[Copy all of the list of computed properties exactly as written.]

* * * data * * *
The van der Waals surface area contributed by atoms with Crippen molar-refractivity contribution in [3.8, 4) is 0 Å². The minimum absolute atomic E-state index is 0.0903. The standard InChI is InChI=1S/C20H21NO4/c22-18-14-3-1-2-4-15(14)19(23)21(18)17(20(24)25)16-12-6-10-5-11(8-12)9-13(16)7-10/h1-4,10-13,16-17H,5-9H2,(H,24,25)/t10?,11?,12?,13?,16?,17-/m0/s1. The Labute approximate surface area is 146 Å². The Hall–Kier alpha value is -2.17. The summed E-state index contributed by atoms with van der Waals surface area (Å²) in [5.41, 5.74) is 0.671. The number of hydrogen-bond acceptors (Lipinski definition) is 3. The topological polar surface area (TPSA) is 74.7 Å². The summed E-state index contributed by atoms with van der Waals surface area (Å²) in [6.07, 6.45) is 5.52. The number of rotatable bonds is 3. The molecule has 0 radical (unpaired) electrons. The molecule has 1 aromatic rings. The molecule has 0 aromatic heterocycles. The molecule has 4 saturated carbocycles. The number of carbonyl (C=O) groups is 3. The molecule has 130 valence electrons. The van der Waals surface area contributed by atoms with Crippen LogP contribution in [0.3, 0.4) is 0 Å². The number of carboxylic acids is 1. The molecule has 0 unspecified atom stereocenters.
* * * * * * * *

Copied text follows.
The van der Waals surface area contributed by atoms with Crippen molar-refractivity contribution in [3.8, 4) is 0 Å². The minimum absolute atomic E-state index is 0.0903. The standard InChI is InChI=1S/C20H21NO4/c22-18-14-3-1-2-4-15(14)19(23)21(18)17(20(24)25)16-12-6-10-5-11(8-12)9-13(16)7-10/h1-4,10-13,16-17H,5-9H2,(H,24,25)/t10?,11?,12?,13?,16?,17-/m0/s1. The Labute approximate surface area is 146 Å². The Hall–Kier alpha value is -2.17. The summed E-state index contributed by atoms with van der Waals surface area (Å²) in [5.41, 5.74) is 0.671. The number of hydrogen-bond acceptors (Lipinski definition) is 3. The topological polar surface area (TPSA) is 74.7 Å². The summed E-state index contributed by atoms with van der Waals surface area (Å²) in [6.07, 6.45) is 5.52. The number of rotatable bonds is 3. The molecule has 0 radical (unpaired) electrons. The molecule has 1 aromatic rings. The molecule has 0 aromatic heterocycles. The molecule has 4 saturated carbocycles. The number of carbonyl (C=O) groups is 3. The molecule has 130 valence electrons. The van der Waals surface area contributed by atoms with Crippen LogP contribution in [0.3, 0.4) is 0 Å². The number of carboxylic acids is 1. The molecule has 0 unspecified atom stereocenters.